“With the significantly higher levels of deployment needed to 2050 to meet [the UK's plans for] net zero it makes sense to consider the risk of cumulative impacts (environmental, radar interference, conflicting uses of the sea for example) which could increasingly affect the ability for fixed bottom wind deployment to be realised,” said DBEIS.
“Should such risks materialise it is likely that the commercial deployment of floating offshore wind will be needed sooner than previously anticipated and at greater levels, particularly during the 2030s.”
“Given the still relatively early stage of development of the floating offshore wind sector it may be necessary to consider introducing measures over the coming years to encourage early deployment and cost reduction.
“This would allow larger scale deployment to begin during the 2030s without a deployment hiatus which could jeopardise maintaining our decarbonisation trajectory and at lower cost than would otherwise be possible,” said DBEIS officials.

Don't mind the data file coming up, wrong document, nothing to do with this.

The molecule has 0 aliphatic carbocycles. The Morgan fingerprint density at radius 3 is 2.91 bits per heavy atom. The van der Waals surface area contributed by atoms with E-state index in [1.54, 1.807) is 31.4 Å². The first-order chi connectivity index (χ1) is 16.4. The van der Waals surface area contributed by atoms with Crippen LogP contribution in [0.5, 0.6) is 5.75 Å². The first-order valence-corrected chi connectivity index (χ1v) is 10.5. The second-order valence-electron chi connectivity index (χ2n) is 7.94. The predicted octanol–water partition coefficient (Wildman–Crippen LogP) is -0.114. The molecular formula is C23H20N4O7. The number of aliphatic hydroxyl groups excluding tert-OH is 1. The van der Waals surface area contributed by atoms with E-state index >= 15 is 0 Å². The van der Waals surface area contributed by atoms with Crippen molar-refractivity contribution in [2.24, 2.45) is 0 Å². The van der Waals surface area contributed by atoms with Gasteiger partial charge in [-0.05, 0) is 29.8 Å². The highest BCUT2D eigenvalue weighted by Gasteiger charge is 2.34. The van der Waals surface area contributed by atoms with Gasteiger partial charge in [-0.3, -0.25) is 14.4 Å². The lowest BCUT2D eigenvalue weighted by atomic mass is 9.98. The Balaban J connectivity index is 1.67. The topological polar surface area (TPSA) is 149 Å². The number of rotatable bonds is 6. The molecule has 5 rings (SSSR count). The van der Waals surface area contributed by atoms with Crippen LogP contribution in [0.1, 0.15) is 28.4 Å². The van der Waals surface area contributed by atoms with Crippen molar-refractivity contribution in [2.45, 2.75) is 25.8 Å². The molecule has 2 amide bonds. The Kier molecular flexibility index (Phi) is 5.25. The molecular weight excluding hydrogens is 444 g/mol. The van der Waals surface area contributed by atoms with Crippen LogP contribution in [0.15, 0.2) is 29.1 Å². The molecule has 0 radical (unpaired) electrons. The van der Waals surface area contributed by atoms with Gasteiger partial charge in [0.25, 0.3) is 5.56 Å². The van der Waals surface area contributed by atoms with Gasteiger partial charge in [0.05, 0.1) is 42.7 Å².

“We can see this as a positive signal that floating wind is finally being acknowledged as an important part of the future renewable energy mix,” while reserving full judgement until DBEIS makes its final decisions.
“WFO’s newly created Floating Offshore Wind Committee is going to proactively support the UK and its industry in becoming a global leader in floating wind.”
A multi-user, 'planned' transmission system for offshore wind off the New England coast of the US could generate grid savings of up to $1bn, according to a new report by consultancy The Brattle Group. The Report from The Brattle Group says a planned approach could reduce marine cabling needs by 50%